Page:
JDOM and TRaX
This week XML-Deviant takes a brief look at two emerging APIs -- JDOM and TRaX -- that have been the subject of recent discussion within the XML community.
JDOM is an open source API for easily and efficiently reading and writing XML data. It's a replacement for the ridiculously complex DOM and SAX APIs. Unlike DOM and SAX, JDOM is optimized for the Java programmer; it uses standard Java programming idioms and takes advantage of Java language features.
Several developers were quick to voice their support for the API, describing it as both simpler than the DOM and closer to the Java XML API they were expecting. Scott Boag believes there is room for both APIs:
It's certainly useful for many things, and a great contribution! Rather than being competitive with the DOM, I think it may be simply an alternative tree structure for those needing the particular benefits it provides.
Jason Hunter, who co-designed the API with Brett McLaughlin, described their goal as being to produce an API that is lightweight and fast, but not necessarily fully-featured:
The goal of JDOM is to solve 80% (or more) of a Java programmer's XML problems with 20% (or less) of the traditional effort. We also need to be lightweight and fast. This means that some end cases will not be supported, because to support them would overly complicate learning the API, overly complicate using the API, require too much memory overhead, and/or require too much CPU work.
JDOM is based around a tree interface similar to the DOM, but does not make use of the W3C DOM interfaces. However, the API does offer the ability to interoperate with the SAX and DOM APIs, which can be used as both inputs and outputs.
McLaughlin stressed the differences between JDOM and the W3C DOM:
JDOM is an alternative to DOM and SAX. It provides a fast, Java-optimized method of reading, writing, and manipulating XML... DOM is trying to be a cross-platform, 100% accurate representation of an XML document. We don't believe that in most cases, Java developers need that. They want an intuitive, usable means of accessing XML data.
Arnaud Le Hors, a little annoyed by McLaughlin's reference to "the ridiculously complex DOM," agreed that the DOM API was not perfect, but claimed that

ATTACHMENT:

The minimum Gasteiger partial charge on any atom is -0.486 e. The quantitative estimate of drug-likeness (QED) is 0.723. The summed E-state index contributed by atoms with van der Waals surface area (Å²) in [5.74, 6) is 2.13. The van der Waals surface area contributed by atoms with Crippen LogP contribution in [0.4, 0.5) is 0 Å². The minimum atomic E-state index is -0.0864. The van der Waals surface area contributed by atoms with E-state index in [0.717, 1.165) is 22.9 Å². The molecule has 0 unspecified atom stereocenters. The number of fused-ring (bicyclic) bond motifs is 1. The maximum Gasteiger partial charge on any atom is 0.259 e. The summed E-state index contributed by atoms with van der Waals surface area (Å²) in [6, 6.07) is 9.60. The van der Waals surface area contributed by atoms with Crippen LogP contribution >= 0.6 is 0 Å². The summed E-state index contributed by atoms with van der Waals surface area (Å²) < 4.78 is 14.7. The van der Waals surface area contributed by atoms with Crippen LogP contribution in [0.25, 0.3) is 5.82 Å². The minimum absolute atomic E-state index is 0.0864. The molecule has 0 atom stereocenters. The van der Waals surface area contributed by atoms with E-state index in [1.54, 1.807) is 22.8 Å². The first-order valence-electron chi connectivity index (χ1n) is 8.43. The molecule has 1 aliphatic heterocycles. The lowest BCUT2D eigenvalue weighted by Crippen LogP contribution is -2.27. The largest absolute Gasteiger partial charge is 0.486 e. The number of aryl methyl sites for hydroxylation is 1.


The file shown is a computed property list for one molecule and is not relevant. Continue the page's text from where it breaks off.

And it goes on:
... nobody could have done better with the same constraints.
Michael Champion was of the same opinion, and believed that so-called "Common XML" might provide a better starting point:
... the DOM is too complex partly because XML is too complex yet underspecified, especially namespaces. My main suggestion is to simplify the API by constraining the XML that it handles, e.g. focus on Simon St. Laurent's "Common XML" guidelines rather than hoping to find a fully compliant but simple API for the general case.
Also commenting on the SML-DEV mailing list, Champion described the difficulty of producing a simpler XML API as being due to the "little nasties" in the XML specification.
However, comparing JDOM to the DOM is to some extent like comparing apples to oranges. The two projects have different design goals and therefore are going to produce different APIs. It does seem likely, however, that projects like Common XML could provide useful input.
Just as XML doesn't require monolithic global schemas, it also doesn't mandate single monolithic APIs that all programmers must use. The distinct advantage of JDOM is that the programmer has to know little about the complexities of XML markup to get started. This makes it attractive for Java developers who want a quick leg-up into the XML world.
Other comments concerning JDOM have focused on particular features. For example, at present it has only limited support for namespaces. However, following an interesting exchange with Elliotte Rusty Harold on the JDOM mailing list, Brett McLaughlin announced that full namespace support will be added.
It's definitely very early days for JDOM, but there's already a lot of activity on the mailing list, and there's a phase of rapid development. One to watch.
Regular readers of this column will recall some recent discussion about the problems with XSLT extension functions (see "Unifying XSLT Extensions"). Following the publication of that article, the XSL Working Group made a formal announcement that highlighted their commitment to improving XSLT, and invited discussion from XSLT developers.
That invitation was clearly taken to heart, as this week saw the announcement of TRaX ("Transformations for XML"), a vendor neutral API that
... defines an interface for processing transformation instructions, performing tree transformations via a transformer, and sending the result to SAX handlers, and interfacing to a Serializer if needed. While this interface is modeled on the XSLT process, it should be generic enough to use with many types of transformations besides XSLT. TRaX uses and is dependent on SAX2. TRaX is a Java API right now, but it would be great to get a C++, COM, and Perl version as well.
TRaX is the result of collaboration by many XSLT processor developers and is thus likely to be adopted quite quickly. This will allow developers to produce XSLT-based applications that are not tied to particular XSLT implementations, circumventing one significant problem with the current state of affairs.
Given the invitation of the XSL Working Group, it's possible that TRaX could be an important input towards, if not the foundation for, future developments of XSLT. In any case, it has real potential to become a de facto standard just like SAX, and no doubt it'll be supported by the major XSLT processors very shortly.